12. stex52 - Jul 2, 2012 at 1:30 PM

    Good question. I’m not sure. I’m clearly behind the times, because I thought he was playing 3rd still. I mean face it. The Astros’ infield is wide open for any good young player. Altuve has been more of a pleasant surprise but he is playing above his projected potential right now. Can he keep it up? And everyone thinks Lowrie is a pass-through for prospects. I am not a believer in Wallace or Johnson at this point. Even if Johnson keeps up the hitting he needs more power and he will always be a liability in the field. And Wallace reminds me of an old moneyball out-of-shape hitter.

    If I were to guess, and I am more up on the obvious moves, I think they are leaving Paredes down to work on his plate discipline. Johnson (and Wallace shortly) are getting the chance to prove if they are really major leaguers. After that, I imagine Paredes gets a chance.

  13. rooney24 - Jul 2, 2012 at 1:41 PM

    Sorry, but Craig’s comparing this to one of the readers getting transferred in their job is night and day different. If a reader were transferred, they would have to pack up their house and move, maybe find new schools if they have kids, leave their friends behind, and start a whole new life in another city. Carlos would merely have had to find an apartment for a couple of months (which the Dodgers would likely have done for him if he asked), and go work in another city for a couple of months, all while making an insane amount of money compared to what the majority of America makes. Gee, that doesn’t sound like a very level comparison to me.

  14. jkaflagg - Jul 2, 2012 at 1:46 PM


    No problem with Lee exercising the rights he negotiated into the contract; any ” blame”, if you want to call it that, goes to the former Astros ” brain trust” that gave him the concession, and ignored what every baseball man said at the time: ” this guy will NOT age well ” !!!!

    Dodgers were right to pull out of deal when Lee started to hem and haw; a guy who has to think that long about leaving one of baseball’s worst teams to join a contender for a half season and possibly win a championship probably isn’t the type of ” spark plug” you’re looking for anyway…..

    Finally, kind of shocked anyone thinks there was any chance Lee would have been resigned in Houston next year, even before this issue…..even if the team could somehow overlook his rapidly eroding skills, they could easily replace him with Bret Wallace and see no falloff in performance. But most of all, the team needs to remove the albatross that Lee and his ill-advised deal represent that hovers over Astro baseball. While I understand that Carlos is a nice guy, he is unfortunately the symbol of the epic fail of Houston baseball in recent years.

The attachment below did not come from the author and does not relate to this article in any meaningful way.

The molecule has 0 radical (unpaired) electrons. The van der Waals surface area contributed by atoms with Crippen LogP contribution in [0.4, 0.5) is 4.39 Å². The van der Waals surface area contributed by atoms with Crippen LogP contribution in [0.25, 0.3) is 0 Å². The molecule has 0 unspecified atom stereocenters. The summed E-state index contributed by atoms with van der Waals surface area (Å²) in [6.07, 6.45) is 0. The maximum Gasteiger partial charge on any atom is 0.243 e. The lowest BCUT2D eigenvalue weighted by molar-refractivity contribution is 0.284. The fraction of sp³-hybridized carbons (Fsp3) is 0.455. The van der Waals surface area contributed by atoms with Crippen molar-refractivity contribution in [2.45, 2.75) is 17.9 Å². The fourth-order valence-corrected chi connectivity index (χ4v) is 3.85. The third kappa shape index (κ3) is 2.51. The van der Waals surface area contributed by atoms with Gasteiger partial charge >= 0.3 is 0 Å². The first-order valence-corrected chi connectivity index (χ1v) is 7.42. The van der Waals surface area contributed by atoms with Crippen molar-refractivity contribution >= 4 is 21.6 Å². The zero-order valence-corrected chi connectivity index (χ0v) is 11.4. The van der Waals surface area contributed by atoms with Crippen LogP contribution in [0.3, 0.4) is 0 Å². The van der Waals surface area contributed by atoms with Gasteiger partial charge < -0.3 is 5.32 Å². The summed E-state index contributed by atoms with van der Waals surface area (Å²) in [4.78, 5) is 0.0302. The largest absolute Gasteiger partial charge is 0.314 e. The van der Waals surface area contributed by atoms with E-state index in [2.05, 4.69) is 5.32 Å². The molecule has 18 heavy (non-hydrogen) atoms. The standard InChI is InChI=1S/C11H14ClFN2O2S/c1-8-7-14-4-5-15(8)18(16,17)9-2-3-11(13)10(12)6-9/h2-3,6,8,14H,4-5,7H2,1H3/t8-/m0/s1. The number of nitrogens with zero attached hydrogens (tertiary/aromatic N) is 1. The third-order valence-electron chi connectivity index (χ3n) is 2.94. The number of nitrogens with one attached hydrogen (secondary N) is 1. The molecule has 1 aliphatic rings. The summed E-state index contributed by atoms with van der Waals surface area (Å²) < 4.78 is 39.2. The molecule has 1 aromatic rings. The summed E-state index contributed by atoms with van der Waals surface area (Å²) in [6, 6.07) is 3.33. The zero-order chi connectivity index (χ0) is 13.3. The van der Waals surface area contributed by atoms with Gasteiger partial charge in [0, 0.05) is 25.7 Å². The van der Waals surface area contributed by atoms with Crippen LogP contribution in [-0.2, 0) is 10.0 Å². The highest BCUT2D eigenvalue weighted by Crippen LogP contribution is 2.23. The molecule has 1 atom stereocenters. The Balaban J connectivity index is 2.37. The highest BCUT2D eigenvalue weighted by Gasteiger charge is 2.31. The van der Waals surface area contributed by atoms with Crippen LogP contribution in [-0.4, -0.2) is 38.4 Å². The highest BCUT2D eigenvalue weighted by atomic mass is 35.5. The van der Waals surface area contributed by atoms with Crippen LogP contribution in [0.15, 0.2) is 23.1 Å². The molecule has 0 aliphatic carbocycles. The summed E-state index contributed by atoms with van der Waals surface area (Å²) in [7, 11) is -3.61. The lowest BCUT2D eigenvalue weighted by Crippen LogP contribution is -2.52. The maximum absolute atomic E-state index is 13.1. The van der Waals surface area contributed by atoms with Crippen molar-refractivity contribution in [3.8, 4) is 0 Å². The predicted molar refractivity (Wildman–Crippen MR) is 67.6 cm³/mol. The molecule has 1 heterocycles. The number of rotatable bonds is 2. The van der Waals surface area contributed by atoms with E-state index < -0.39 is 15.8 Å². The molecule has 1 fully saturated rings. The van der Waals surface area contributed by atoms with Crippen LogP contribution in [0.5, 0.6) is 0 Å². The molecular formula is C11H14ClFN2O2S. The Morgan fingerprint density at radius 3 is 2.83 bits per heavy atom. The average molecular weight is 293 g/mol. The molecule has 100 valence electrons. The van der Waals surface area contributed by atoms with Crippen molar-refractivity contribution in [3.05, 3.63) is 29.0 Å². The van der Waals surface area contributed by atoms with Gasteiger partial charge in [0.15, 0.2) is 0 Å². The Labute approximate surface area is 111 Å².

15. djpostl - Jul 2, 2012 at 2:15 PM

    Whether he views it as a job or not, the simple fact is he was a shitty employee for all those years, with his productivity coming nowhere near his level of compensation.

    Would have been nice to see him remove his head from his rather large ass long enough to notice this would benefit the team & more importantly its fans.

    • stex52 - Jul 2, 2012 at 2:29 PM

      Carlos gave them exactly what they bargained for; especially in the first three years of the contract. The problem is, they should never have made the deal. They kidded themselves into believing that all they needed to be contenders was a stud hitter. He came in and gave them a great OPS+ and no fielding. Big surprise. Meanwhile, the rest of the team was falling apart.

      Drayton loved the big, flashy signings. He just couldn’t hang in there with the nuts and bolts of building a solid team.

      I wish Carlos had gone to LA. But you can be too hard on him, too.

  16. sincitybonobo - Jul 2, 2012 at 5:07 PM

    “Baseball may be a religion full of magic, cosmic truth, and the fundamental ontological riddles of our time, but it’s also a job.” – Annie Savoy, “Bull Durham”

    Lee and the Astros negotiated this contract and he’s not violating it. Family and bovine considerations are perhaps the reason why he structured the last months of the deal in such a way.

    Maybe he doesn’t want to play next year. But, if he does, I can’t believe this episode impresses other GM’s. He just missed being a part of the ’05 White Sox and, at age 36, appears indifferent towards playing in October. He knows the Astros are in desperate shape about to be thrown into the lion’s den with TEX and LAA next year. Nobody would argue that the best thing for the Astros would be for him to accept the trade. But, it is also true that Lee’s good faith fulfillment of his contract is not dependent upon him being concerned about the post-2012 Astros.

    He won’t win the baseball version of a Profiles in Courage award, to be sure. The 1st and 15th are great, but a strong desire to play for a title is also disproportionately present in the best and most driven athletes. Many players more talented than Lee either never played in October (Banks) or only made it once early in his career (Murphy).

    Thanks for the shout out, Craig. I enjoy your work. I’ve already got some good stuff for the next 38 Studios thread.